How much does an iOS app cost?

A question that comes up each time someone is interested in building an app for iPhone or iPad is about its cost. This question becomes soon an issue with the customer due to the fact that somehow the world has come to believe that iPhone app are cheap. Well, they are surely cheap to buy, most can be even got for free, but they are definitely not cheap to develop.

The chasm between a customer’s expectations and the reality of developing an iOS app can be at times overcome by shrinking down on functionality the app should have. Actually, this kind of simplification is in my opinion highly necessary with any customer in any project, since it is really easy for a non-technical person to underestimate the cost of any development, even to misunderstand what kind of development is required (we all understand that developing a WordPress-based kind of site is a different matter altogether than developing a custom back-end/front-end system for doing data visualization). So, nothing new here: one needs help the customer to get to a feasible idea given the budget and time constraints he has. This is true for both mobile and non-mobile customers.

The trouble is that too often, after spending hours into talks and estimation, you get out with nothing in your hands because the customer thought he could pay 2k$ for an app that would cost at least 10k$. When it happens, it is also a bit frustrating on the personal level.

So, what can be said about the real cost of developing an app? How can a customer be lead out of misbelieving that developing an iOS app, given that most are available for free o 1$, must be cheap? I have always found useful this post from Stack Overflow: How much does it cost to develop an iPhone application? The value of the information this post provides lies with the fact that it gives a sketch of the cost of developing very well known iOS apps (like Twiterrific, or Angry Birds, and others), often by the very app developer itself.

More figures are available from this page from OSX Daily, which sets a simple app at about $3000-$8000 and a more advanced app at $50,000-$150,000. This article also provides figures about the cost you should pay if you want to hire an iOS developer in countries like Russia, Ukraine, India, etc.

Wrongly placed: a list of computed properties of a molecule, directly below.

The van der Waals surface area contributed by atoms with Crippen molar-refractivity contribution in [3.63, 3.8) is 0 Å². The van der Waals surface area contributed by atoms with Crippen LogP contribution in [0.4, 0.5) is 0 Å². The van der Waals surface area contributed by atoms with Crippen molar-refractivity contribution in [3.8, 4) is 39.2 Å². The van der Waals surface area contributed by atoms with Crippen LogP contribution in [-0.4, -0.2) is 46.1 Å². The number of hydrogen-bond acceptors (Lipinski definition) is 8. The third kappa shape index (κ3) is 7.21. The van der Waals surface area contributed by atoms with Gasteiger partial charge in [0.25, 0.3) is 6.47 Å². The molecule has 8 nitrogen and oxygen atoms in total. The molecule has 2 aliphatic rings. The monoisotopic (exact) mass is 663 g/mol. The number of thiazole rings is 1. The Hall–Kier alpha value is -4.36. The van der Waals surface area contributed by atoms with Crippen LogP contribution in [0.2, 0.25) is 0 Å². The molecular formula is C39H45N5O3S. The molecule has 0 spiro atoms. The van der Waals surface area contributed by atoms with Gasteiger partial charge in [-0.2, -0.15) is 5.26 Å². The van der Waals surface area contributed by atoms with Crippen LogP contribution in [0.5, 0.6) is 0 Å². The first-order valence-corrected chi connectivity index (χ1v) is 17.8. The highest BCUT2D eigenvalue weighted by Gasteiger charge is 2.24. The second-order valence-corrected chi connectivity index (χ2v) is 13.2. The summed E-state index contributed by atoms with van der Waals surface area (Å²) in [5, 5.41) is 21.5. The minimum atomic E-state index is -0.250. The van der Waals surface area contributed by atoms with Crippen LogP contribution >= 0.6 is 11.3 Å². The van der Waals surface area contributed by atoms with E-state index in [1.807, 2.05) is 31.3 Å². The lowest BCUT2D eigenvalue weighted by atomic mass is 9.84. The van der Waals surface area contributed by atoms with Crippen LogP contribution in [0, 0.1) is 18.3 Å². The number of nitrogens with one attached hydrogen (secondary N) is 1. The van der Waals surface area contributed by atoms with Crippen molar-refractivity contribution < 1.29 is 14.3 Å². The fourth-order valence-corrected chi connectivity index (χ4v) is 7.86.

One great analysis, with many figures based on the chosen mobile platform and a quite accurate classification of the different kinds of mobile apps you can have can be found in this post from Developer Life.

Lately, Kent Nguyen has contributed his own thoughts about the matter here.

In my experience, what I found useful to explain to customers is the following:

  1. developing an iOS app is by no means easier than developing an app from Mac OS; indeed, the language, compiler and SDK you use are practically the same;
  2. there is an appearance of simplicity, which comes from the fact that mobile apps are usually shrunk down in functionality: a good mobile app does one thing, but it does it well; this does not mean that developing that single piece of functionality is easy, it will still take the time it needs;
  3. usually, developing for a mobile device is actually more difficult than developing for a desktop OS; indeed, mobile devices have limitations in performance and, above all, memory that desktop computers have long forgotten; just think that a mean iOS app has got to do everything in just 8MB of useful memory;
  4. apart from memory and performance, a mobile app has got another big disadvantage compared to a traditional desktop app: ubiquity of data and synchronization;
  5. finally, it cannot be underestimated the complexity of UI and UX design, which is a big part of a mobile app success and it is by no means different on mobile or desktop platforms (although for mobile apps this requirement is a far stricter one).

All of the above considerations hold true beyond the fact that new frameworks or services might arise to improve this or that aspect of development. They attain at the very core nature of developing for mobile apps (especially in comparison with the desktop counterparts).

One final note that I find many times useful to explain to customers of a certain profile is that entering the mobile apps business is a decision that requires being aware of what it entails. It is tempting for many small companies os shops to get an iOS app done and sell it, just like it is for many independent developers trying their luck with the App Store. The App Store makes everything appear easy and frictionless, like if apps were candies . It is not so.

In fact, doing an app for the public to use is a different matter than building your own web site for advertising your product and getting in touch. Selling an app is an even more different matter. If customers can bear with minor annoyances in a web sites, they will not understand equally well a crashing app, sloppy updates, or sloppy support. An app is a living object requiring continuous care, in one dimension or another. If you stop caring it, it will die.

So, the final message is that deciding to get an iOS app done is not just about spending the amount of money, be it high or low, that it requires to be initially developed. It is entering specific business dimension.

Better be aware of it, you are not already.

P.S. The high cost of developing an iOS app brings up the issue of how much you could get by selling an app through the App Store. This post from technoodling has some words about it, but this is a different topic altogether.

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